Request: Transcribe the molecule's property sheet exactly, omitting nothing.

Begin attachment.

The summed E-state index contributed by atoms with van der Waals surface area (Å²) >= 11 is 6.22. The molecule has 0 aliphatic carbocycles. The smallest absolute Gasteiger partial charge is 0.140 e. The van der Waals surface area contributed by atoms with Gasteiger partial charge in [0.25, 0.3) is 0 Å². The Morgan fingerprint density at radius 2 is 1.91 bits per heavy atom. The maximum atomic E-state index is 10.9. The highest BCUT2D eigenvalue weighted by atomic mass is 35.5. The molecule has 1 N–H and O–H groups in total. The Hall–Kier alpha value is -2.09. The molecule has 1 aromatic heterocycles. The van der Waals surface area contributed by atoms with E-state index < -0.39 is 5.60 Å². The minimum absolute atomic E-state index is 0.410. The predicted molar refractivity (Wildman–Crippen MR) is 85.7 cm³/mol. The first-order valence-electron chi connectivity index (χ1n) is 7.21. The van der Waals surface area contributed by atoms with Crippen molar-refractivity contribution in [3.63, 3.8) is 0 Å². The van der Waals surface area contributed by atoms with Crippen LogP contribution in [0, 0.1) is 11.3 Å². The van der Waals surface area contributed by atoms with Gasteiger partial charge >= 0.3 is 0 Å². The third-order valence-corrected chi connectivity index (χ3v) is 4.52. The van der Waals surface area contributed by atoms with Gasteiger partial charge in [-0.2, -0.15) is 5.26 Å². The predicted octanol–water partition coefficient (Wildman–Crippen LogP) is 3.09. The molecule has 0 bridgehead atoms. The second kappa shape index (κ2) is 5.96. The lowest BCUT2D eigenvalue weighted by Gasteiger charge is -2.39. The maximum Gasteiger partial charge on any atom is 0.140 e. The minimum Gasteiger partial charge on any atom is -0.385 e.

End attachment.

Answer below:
The summed E-state index contributed by atoms with van der Waals surface area (Å²) >= 11 is 6.22. The molecule has 0 aliphatic carbocycles. The smallest absolute Gasteiger partial charge is 0.140 e. The van der Waals surface area contributed by atoms with Gasteiger partial charge in [0.25, 0.3) is 0 Å². The Morgan fingerprint density at radius 2 is 1.91 bits per heavy atom. The maximum atomic E-state index is 10.9. The highest BCUT2D eigenvalue weighted by atomic mass is 35.5. The molecule has 1 N–H and O–H groups in total. The Hall–Kier alpha value is -2.09. The molecule has 1 aromatic heterocycles. The van der Waals surface area contributed by atoms with E-state index < -0.39 is 5.60 Å². The minimum absolute atomic E-state index is 0.410. The predicted molar refractivity (Wildman–Crippen MR) is 85.7 cm³/mol. The first-order valence-electron chi connectivity index (χ1n) is 7.21. The van der Waals surface area contributed by atoms with Crippen molar-refractivity contribution in [3.63, 3.8) is 0 Å². The van der Waals surface area contributed by atoms with Crippen LogP contribution in [0, 0.1) is 11.3 Å². The van der Waals surface area contributed by atoms with Gasteiger partial charge >= 0.3 is 0 Å². The third-order valence-corrected chi connectivity index (χ3v) is 4.52. The van der Waals surface area contributed by atoms with Gasteiger partial charge in [-0.2, -0.15) is 5.26 Å². The predicted octanol–water partition coefficient (Wildman–Crippen LogP) is 3.09. The molecule has 0 bridgehead atoms. The second kappa shape index (κ2) is 5.96. The lowest BCUT2D eigenvalue weighted by Gasteiger charge is -2.39. The maximum Gasteiger partial charge on any atom is 0.140 e. The minimum Gasteiger partial charge on any atom is -0.385 e.